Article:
# Picasso and Cubism

By King, David L. | School Arts, April 1992 | Go to article overview

# Picasso and Cubism

King, David L., School Arts

My first experience in introducing Picasso to my elementary students at Graham Elementary School in South Central Los Angeles was with an intersession class of students from grades one through four.

My introductory lesson was on geometric shapes and forms (square, triangle, circle and rectangle) and I introduced vocabulary terms such as perpendicular, parallel, equilateral and parallelogram. Students in the lower grades worked with simple shapes, while the older students ventured into three-dimensional forms such as cubes, prisms, spheres and other imaginative shapes. An assortment of these were illustrated on the board while students recreated them on paper. The assignment was to create a composition using the various shapes, forms and block letters.

After the introductory assignment was completed, a lesson on Cubism was presented and biographical information about Picasso was shared. I explained Picasso's 'Blue Period' and selected three or four students who were wearing predominantly blue colors and asked them to come up to the front and look sad or depressed. I related this pantomime to examples of paintings from Picasso's 'Blue Period'. Next I selected students who were dressed in pinks and reds to come up and strike more joyful poses to simulate Picasso's 'Rose Period'.

This was also followed by showing examples of work from this period.

Before beginning the next assignment, I cut enough squares, triangles, rectangles, circles and other shapes from colored paper and newspapers so that each student would have several of each. With these cutouts, I introduced the final Picasso experience. The students were to arrange the shapes as they desired and add drawing with pencils, felt-tip pens, or crayons to complete their Cubist experience.

When their compositions were complete, the students wrote paragraphs about Picasso and Cubism and then wrote about their own compositions.

The lesson plan for this correlated math, art history, art and writing lesson is as follows.

1. Overall Content Objective

a. Geometry. Students are able to identify basic geometric shapes and forms including squares, triangles, circles, rectangles, parallelograms, cubes, prisms and spheres.

• Questia's entire collection
• Automatic bibliography creation
• More helpful research tools like notes, citations, and highlights

If you are trying to select text to create highlights or citations, remember that you must now click or tap on the first word, and then click or tap on the last word.
One moment ...
Project items

Highlights (0)
Some of your highlights are legacy items.
Citations (0)
Some of your citations are legacy items.
Notes (0)
Bookmarks (0)

Project items include:
• Saved book/article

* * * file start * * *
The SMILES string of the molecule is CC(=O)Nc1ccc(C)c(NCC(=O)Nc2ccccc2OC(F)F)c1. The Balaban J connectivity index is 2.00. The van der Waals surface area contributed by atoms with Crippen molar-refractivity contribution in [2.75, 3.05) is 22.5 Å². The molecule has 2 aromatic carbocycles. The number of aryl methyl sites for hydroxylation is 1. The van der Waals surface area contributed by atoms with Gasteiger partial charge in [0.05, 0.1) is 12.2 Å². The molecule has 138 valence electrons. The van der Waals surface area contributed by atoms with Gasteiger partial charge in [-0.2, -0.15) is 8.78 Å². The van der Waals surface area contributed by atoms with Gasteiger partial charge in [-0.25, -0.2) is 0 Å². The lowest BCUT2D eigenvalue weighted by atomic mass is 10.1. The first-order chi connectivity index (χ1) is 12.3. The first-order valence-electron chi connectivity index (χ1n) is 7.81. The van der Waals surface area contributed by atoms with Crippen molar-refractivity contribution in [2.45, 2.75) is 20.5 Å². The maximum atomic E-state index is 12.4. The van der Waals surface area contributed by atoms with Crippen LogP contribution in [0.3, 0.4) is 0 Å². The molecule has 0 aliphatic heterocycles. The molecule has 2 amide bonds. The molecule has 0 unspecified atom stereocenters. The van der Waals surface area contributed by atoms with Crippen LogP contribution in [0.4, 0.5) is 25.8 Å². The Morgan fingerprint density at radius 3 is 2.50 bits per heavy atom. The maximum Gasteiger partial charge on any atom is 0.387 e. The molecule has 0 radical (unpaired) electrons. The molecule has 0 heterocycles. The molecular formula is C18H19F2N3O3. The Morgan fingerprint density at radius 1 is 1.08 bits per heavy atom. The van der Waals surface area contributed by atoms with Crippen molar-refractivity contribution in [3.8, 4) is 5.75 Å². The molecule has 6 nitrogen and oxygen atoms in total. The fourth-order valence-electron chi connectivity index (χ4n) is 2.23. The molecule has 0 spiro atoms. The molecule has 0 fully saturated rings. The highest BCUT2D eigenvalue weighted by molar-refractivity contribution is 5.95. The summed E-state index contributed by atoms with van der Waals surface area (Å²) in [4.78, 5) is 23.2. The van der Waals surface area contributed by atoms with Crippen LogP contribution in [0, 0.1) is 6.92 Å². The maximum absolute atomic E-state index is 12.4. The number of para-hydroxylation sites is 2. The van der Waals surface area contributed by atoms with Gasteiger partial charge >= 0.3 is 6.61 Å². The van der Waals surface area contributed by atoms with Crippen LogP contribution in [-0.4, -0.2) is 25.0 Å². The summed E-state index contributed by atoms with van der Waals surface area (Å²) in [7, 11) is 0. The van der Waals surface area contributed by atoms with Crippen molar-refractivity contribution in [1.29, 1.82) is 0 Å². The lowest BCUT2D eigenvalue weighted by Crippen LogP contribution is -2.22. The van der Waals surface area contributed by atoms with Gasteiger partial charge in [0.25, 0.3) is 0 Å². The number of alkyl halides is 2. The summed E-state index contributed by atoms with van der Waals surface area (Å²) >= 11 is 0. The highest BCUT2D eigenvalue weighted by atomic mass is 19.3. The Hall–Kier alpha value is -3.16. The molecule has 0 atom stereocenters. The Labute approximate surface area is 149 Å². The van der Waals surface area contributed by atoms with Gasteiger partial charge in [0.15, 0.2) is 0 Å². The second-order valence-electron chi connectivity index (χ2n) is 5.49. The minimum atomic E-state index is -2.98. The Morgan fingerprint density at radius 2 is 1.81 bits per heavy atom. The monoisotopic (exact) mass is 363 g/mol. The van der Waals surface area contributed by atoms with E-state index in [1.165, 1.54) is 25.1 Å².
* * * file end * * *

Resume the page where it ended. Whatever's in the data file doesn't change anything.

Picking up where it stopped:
• Highlights
• Quotes/citations
• Notes
• Bookmarks
Notes

#### Cited article

Style
Citations are available only to our active members.
Sign up now to cite pages or passages in MLA, APA and Chicago citation styles.

(Einhorn, 1992, p. 25)

(Einhorn 25)

1

1. Lois J. Einhorn, Abraham Lincoln, the Orator: Penetrating the Lincoln Legend (Westport, CT: Greenwood Press, 1992), 25, http://www.questia.com/read/27419298.

#### Cited article

Picasso and Cubism
Settings

Typeface
Text size
Search within

Look up

#### Look up a word

• Dictionary
• Thesaurus
Please submit a word or phrase above.

Why can't I print more than one page at a time?

Full screen

## Cited passage

Style
Citations are available only to our active members.
Sign up now to cite pages or passages in MLA, APA and Chicago citation styles.

"Portraying himself as an honest, ordinary person helped Lincoln identify with his audiences." (Einhorn, 1992, p. 25).

"Portraying himself as an honest, ordinary person helped Lincoln identify with his audiences." (Einhorn 25)

"Portraying himself as an honest, ordinary person helped Lincoln identify with his audiences."1

1. Lois J. Einhorn, Abraham Lincoln, the Orator: Penetrating the Lincoln Legend (Westport, CT: Greenwood Press, 1992), 25, http://www.questia.com/read/27419298.

## Welcome to the new Questia Reader

The Questia Reader has been updated to provide you with an even better online reading experience.  It is now 100% Responsive, which means you can read our books and articles on any sized device you wish.  All of your favorite tools like notes, highlights, and citations are still here, but the way you select text has been updated to be easier to use, especially on touchscreen devices.  Here's how:

1. Click or tap the first word you want to select.
2. Click or tap the last word you want to select.

## Thanks for trying Questia!

Please continue trying out our research tools, but please note, full functionality is available only to our active members.

Your work will be lost once you leave this Web page.